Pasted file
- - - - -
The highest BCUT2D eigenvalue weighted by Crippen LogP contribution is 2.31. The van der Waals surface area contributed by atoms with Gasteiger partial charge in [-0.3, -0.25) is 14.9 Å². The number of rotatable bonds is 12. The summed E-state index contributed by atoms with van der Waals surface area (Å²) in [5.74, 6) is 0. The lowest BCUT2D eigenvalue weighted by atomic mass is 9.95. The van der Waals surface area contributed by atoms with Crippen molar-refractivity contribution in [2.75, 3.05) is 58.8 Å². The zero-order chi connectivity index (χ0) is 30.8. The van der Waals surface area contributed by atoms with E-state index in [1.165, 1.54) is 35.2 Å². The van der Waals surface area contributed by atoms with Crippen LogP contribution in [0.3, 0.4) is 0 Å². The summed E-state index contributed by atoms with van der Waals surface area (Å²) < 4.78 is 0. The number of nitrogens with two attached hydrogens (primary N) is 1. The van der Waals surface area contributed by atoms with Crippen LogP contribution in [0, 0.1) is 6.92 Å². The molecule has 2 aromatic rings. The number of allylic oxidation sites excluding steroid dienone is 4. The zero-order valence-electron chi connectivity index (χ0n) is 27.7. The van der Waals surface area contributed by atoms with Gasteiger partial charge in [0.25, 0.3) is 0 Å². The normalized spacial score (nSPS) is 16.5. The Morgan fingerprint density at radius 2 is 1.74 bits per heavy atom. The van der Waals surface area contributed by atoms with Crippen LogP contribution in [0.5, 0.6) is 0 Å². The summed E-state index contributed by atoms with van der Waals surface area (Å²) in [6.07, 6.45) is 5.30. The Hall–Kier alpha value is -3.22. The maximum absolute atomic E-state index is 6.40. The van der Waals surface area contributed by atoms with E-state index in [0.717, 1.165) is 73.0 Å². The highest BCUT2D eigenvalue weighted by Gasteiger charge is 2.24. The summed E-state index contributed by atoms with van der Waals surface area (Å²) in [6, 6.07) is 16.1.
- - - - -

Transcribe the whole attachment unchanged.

The highest BCUT2D eigenvalue weighted by Crippen LogP contribution is 2.31. The van der Waals surface area contributed by atoms with Gasteiger partial charge in [-0.3, -0.25) is 14.9 Å². The number of rotatable bonds is 12. The summed E-state index contributed by atoms with van der Waals surface area (Å²) in [5.74, 6) is 0. The lowest BCUT2D eigenvalue weighted by atomic mass is 9.95. The van der Waals surface area contributed by atoms with Crippen molar-refractivity contribution in [2.75, 3.05) is 58.8 Å². The zero-order chi connectivity index (χ0) is 30.8. The van der Waals surface area contributed by atoms with E-state index in [1.165, 1.54) is 35.2 Å². The van der Waals surface area contributed by atoms with Crippen LogP contribution in [0.3, 0.4) is 0 Å². The summed E-state index contributed by atoms with van der Waals surface area (Å²) < 4.78 is 0. The number of nitrogens with two attached hydrogens (primary N) is 1. The van der Waals surface area contributed by atoms with Crippen LogP contribution in [0, 0.1) is 6.92 Å². The molecule has 2 aromatic rings. The number of allylic oxidation sites excluding steroid dienone is 4. The zero-order valence-electron chi connectivity index (χ0n) is 27.7. The van der Waals surface area contributed by atoms with Gasteiger partial charge in [0.25, 0.3) is 0 Å². The normalized spacial score (nSPS) is 16.5. The Morgan fingerprint density at radius 2 is 1.74 bits per heavy atom. The van der Waals surface area contributed by atoms with Crippen LogP contribution in [0.5, 0.6) is 0 Å². The summed E-state index contributed by atoms with van der Waals surface area (Å²) in [6.07, 6.45) is 5.30. The Hall–Kier alpha value is -3.22. The maximum absolute atomic E-state index is 6.40. The van der Waals surface area contributed by atoms with E-state index in [0.717, 1.165) is 73.0 Å². The highest BCUT2D eigenvalue weighted by Gasteiger charge is 2.24. The summed E-state index contributed by atoms with van der Waals surface area (Å²) in [6, 6.07) is 16.1.